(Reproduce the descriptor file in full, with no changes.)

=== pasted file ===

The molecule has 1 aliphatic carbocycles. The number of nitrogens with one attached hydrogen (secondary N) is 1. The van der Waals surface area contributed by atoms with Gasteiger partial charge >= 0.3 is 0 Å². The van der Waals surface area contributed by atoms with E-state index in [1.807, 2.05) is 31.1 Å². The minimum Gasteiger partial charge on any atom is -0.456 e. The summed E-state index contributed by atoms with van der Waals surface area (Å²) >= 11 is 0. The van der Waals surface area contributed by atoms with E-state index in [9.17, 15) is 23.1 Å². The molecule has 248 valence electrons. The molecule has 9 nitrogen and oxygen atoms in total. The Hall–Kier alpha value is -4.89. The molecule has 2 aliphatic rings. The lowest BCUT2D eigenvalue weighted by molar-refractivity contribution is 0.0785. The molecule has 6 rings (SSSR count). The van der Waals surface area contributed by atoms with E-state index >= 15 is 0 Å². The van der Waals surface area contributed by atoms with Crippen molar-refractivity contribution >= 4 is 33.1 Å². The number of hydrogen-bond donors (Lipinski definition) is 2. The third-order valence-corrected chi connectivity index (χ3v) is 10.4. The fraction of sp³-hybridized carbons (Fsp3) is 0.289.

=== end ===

The molecule has 1 aliphatic carbocycles. The number of nitrogens with one attached hydrogen (secondary N) is 1. The van der Waals surface area contributed by atoms with Gasteiger partial charge >= 0.3 is 0 Å². The van der Waals surface area contributed by atoms with E-state index in [1.807, 2.05) is 31.1 Å². The minimum Gasteiger partial charge on any atom is -0.456 e. The summed E-state index contributed by atoms with van der Waals surface area (Å²) >= 11 is 0. The van der Waals surface area contributed by atoms with E-state index in [9.17, 15) is 23.1 Å². The molecule has 248 valence electrons. The molecule has 9 nitrogen and oxygen atoms in total. The Hall–Kier alpha value is -4.89. The molecule has 2 aliphatic rings. The lowest BCUT2D eigenvalue weighted by molar-refractivity contribution is 0.0785. The molecule has 6 rings (SSSR count). The van der Waals surface area contributed by atoms with E-state index >= 15 is 0 Å². The van der Waals surface area contributed by atoms with Crippen molar-refractivity contribution >= 4 is 33.1 Å². The number of hydrogen-bond donors (Lipinski definition) is 2. The third-order valence-corrected chi connectivity index (χ3v) is 10.4. The fraction of sp³-hybridized carbons (Fsp3) is 0.289.